The Vicar was allotted one piece of land in lieu of Glebe land and right of common.

Trinity College and their lessee F.C.J. Pemberton were allotted two further pieces of land.

The Vicar was allotted two further pieces of land.

One of each of the above two pairs of allotments had been sold to Peete Musgrave and William Lyon, for £1500, spent on buildings and internal fences on the other allotments in lieu of Tithes.

The Vicar also allotted two more pieces of land, one by exchange with the Impropriators, in lieu of tithes.

The residue of land was then allotted to:

Jesus College

St John’s College (exchange)

Trinity Hall

Trustees of Trumpington Charity

Trustees of Trumpington Town Estate

University of Cambridge

As well as 21 individual owners (see below).

Details were specified of the fencing to be used.

A list of the quantity and value of all homesteads and old enclosures appeared, with references to the plan.

The expenses incurred by Commissioners were detailed, totalling £4052.

Any outstanding payments were to be made to their clerk, Christopher Pemberton.


Signed by Commissioners 15th May 1809

Inrolled 13th October 1809; signed by Christopher Pemberton, Clerk of the Peace for the County of Cambridge.


Personalities involved

1. Commissioners and Officers

Edward Hare 1740-1816 was almost a professional Inclosure Commissioner, serving as such for as many as 133 inclosures.  In 1769 he became Surveyor of Works for the Black Sluice Navigation, or South Forty Foot Drain, near Boston, Lincs, and produced maps of that area in 1783.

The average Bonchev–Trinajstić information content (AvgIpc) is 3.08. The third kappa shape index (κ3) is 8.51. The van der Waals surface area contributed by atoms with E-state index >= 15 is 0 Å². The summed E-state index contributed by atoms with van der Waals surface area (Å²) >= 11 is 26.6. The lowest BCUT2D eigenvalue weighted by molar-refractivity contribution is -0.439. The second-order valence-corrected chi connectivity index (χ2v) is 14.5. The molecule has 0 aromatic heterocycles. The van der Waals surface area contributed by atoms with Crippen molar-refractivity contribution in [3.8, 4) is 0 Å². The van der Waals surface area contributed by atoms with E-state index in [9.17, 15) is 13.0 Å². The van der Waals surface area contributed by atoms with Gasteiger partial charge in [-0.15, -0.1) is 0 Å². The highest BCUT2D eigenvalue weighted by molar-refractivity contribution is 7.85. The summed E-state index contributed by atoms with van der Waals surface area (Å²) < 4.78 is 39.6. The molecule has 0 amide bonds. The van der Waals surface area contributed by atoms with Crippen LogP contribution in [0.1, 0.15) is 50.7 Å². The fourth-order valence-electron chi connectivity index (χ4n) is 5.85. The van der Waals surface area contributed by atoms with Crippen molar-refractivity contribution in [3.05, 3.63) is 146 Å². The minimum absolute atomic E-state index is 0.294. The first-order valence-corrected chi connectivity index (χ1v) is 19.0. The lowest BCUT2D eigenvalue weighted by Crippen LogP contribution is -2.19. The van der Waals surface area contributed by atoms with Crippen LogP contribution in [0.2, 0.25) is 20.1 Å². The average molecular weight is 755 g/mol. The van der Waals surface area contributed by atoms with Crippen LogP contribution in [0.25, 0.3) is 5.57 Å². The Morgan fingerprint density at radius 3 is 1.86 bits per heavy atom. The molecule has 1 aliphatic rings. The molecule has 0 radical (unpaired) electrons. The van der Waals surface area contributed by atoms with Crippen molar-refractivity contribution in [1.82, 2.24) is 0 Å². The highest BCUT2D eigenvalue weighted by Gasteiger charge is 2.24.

Joseph Truslove 1768-1845. Married Cambridge 1806.  Died Cambridge.  In 1830-39 a Surveyor, in St Andrew’s Street.  Also served as a Commissioner for several other parishes.

George Maxwell of Fletton 1744-1816.  Commissioner with Edward Hare for Barrington enclosure 1800. Also for many more.

John Burcham 1757-1841 also commissioner for many inclosures in Lincolnshire.  Land Agent.

Edward Gibbons 1782-1865 was a nephew of Edward Hare. Probably lived in Panton Street, Cambridge in 1860/61.  Died Cambridge.  Lived in Great Shelford in 1816; on the Isle of Skye in 1830.

Christopher Pemberton 1765-1850.  A lawyer, who lived at Grove Lodge in Trumpington Street, opposite the old Addenbrooke’s Hospital.  He was a second cousin of F.C.J. Pemberton. 


2. Individual owners of land

Links lead to entries in the “People in Trumpington” database

A full list of the "old inclosures" can be found here, and of the "new allotments" here.

(a) major owners

Thomas Heckford 1754-1817.  Vicar of Trumpington from 1779 to 1817.

Francis Charles James Pemberton (F.C.J. Pemberton) 1778-1849.  Lord of the Manors of Trumpington and Arnolds.  Great-great grandson of Sir Francis Pemberton, who bought Trumpington in 1675, and great-great-great grandfather of the present Lord of the Manor, who lives at Trumpington Hall.